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Podcast #72

10-30-09 by . 26 comments

Joel and Jeff sit down with Jon Skeet, software engineer at Google London, and the first Stack Overflow user to achieve 100,000 reputation.

  • A brief audio snippet of Jon’s presentation at London DevDays, featuring Tony the Pony and his sidekick.
  • A discussion of the Google London offices, which aren’t quite up to Joel’s high standards, but are quite fun in their own right. And, they do offer free unlimited Curly Wurlies! The London office mostly does mobile development, which in Google world is Android.
  • Joel explains his analogy of software development as a biology-based process, instead of a physics-based process. 
  • In Coders at Work, Peter Norvig — chief research guy at Google — explains that his definition of correctness in software now mostly involves statistics intervals, not absolute boolean “this is right”, “this is wrong” tests.
  • A brief discussion of Joel’s painful 14 line AppleScript odyssey.
  • There is a wall — literally — of hundreds of mobile phones at Google London that they use to test against. We wonder how Google’s Android will avoid devolving into the same miasma of dozens or hundreds of different versions of hardware, all of which behave differently and require special software support or workarounds.
  • Is Apple becoming to mobile apps what Microsoft was, and is, to desktop PC apps? Will success in future mobile devices require an iPhone emulation layer? Although Apple unquestionably deserves their success with the iPhone, Joel and I are deeply concerned that too much Apple dominance in this area is bad for developers, as Apple serves developers poorly.
  • Jon spends a lot of time dealing with date and time issues, and shares one particularly horrifying timezone example. Apparently, time is often ambiguous and subject to change by human processes that aren’t … entirely rational.
  • It is OK to have “fun” questions on Stack Overflow, but a) only occasionally, as we can’t have the system overrun by pure entertainment and b) the question must be legitimately programming relatd and accepted by the community. As with so many things in life, moderation is key.
  • If you’re Jon Skeet, you can post your schedule on meta and it will get 40+ upvotes. Mind you, there is no technical answer there, it’s just Jon’s schedule.
  • The daily reputation cap is partly there to encourage programmers to take a break. The goal isn’t to be on Stack Overflow, but to generally do things that make you a better programmer. While that certainly includes the fractional time slices of questions and answers that programmers so generously contribute, it also means doing your job, and writing code! To the extent that Stack Overflow itself becomes the goal, we are failing you.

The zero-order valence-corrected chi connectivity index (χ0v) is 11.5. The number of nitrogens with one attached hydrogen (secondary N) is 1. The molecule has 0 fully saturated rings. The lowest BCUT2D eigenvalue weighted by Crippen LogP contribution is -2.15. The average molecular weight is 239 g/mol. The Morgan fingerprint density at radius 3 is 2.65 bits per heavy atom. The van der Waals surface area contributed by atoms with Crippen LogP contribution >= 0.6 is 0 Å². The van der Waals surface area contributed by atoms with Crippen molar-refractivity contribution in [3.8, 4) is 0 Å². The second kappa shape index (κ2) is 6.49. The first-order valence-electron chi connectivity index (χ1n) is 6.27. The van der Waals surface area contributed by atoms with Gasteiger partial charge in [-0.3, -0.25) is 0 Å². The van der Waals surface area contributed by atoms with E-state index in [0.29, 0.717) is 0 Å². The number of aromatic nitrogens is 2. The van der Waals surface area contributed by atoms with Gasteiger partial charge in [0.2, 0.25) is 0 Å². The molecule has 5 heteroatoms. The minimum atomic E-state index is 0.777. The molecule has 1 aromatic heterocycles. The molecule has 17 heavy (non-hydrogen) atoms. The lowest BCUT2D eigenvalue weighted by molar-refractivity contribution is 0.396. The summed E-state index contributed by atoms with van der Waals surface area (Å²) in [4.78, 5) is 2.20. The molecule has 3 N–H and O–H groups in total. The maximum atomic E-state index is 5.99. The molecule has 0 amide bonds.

Our listener question this week is from … Jon Skeet!

  • Why is the reputation cap (currently 200 points per day) time based? Would other forms of capping reputation work better or be more preferable?

Our favorite Stack Overflow question this week is:

If you’d like to submit a question to be answered in our next episode, record an audio file (90 seconds or less) and mail it to You can record a question using nothing but a telephone and a web browser. We also have a
dedicated phone number you can call to leave audio questions at 646-826-3879.

The transcript wiki for this episode is available for public editing.

Filed under podcasts


In Switzerland, we use CV or the German translation “Lebenslauf”, which literally means curriculum vitae or “flow of life”.

What we have in addition is a skills section where we add, in different categories, skills and products together with a skill level and years of experience, depending on job I’m looking for.

Just like in the US we update the CV whenever looking for a job. It is unusual to have a CV available online.

Sometimes we have short resumées on the company website or intranet listing what I have done in prose and high level skill set, usually to show the companies experience more than my own.

Dear God, how many votes would he get for a picture of Tony?

@Mike: Nice idea. Will add photo to my London DevDays review or some other question. I don’t have a headshot of him to hand, but will take one at home (or crop one of the photos from the event).

theman Oct 30 2009


*head explodes*

Wow, Jon, you sound nothing like the voice in my head. Oddly, even though I knew you lived in London, but somehow I never imagined that you had a British accent.

matt b Oct 30 2009

So psyched to listen to Jon Skeet

theman Oct 30 2009

@joel spolsky,

Interesting theory on Google being the best “everything else”. I thought it was confirmed by Schmidt that Google is trying to grab/maintain the stranglehold on mobile search and traffic.

Do you guys not have extra mics. It sounds like everyone is shareing 1 mic.

@Donny: Yup, we were all sharing one mic. Bear in mind Jeff and Joel had flown over (and I don’t have anything appropriate).

@theman/matt b: Prepare for some disappointment. I think I showed about as much insight as a toilet roll. A fun show to record, but I’m not sure I contributed much useful material :) Next time…

Doug T Oct 30 2009

I think the comparison between Android and Windows Mobile is invalid for a couple of reasons.

First off Windows Mobile OS is terrible, second off it has 0 practical app support. Its a terrible user experience. Maybe this is due to the gazillion pieces of hardware that use Windows Mobile, but I understand that Google is trying to take tighter control of the hardware they run on. My MyTouch looks like a G1. The Droid looks like it has mostly the same buttons. I don’t think these devices are radically different.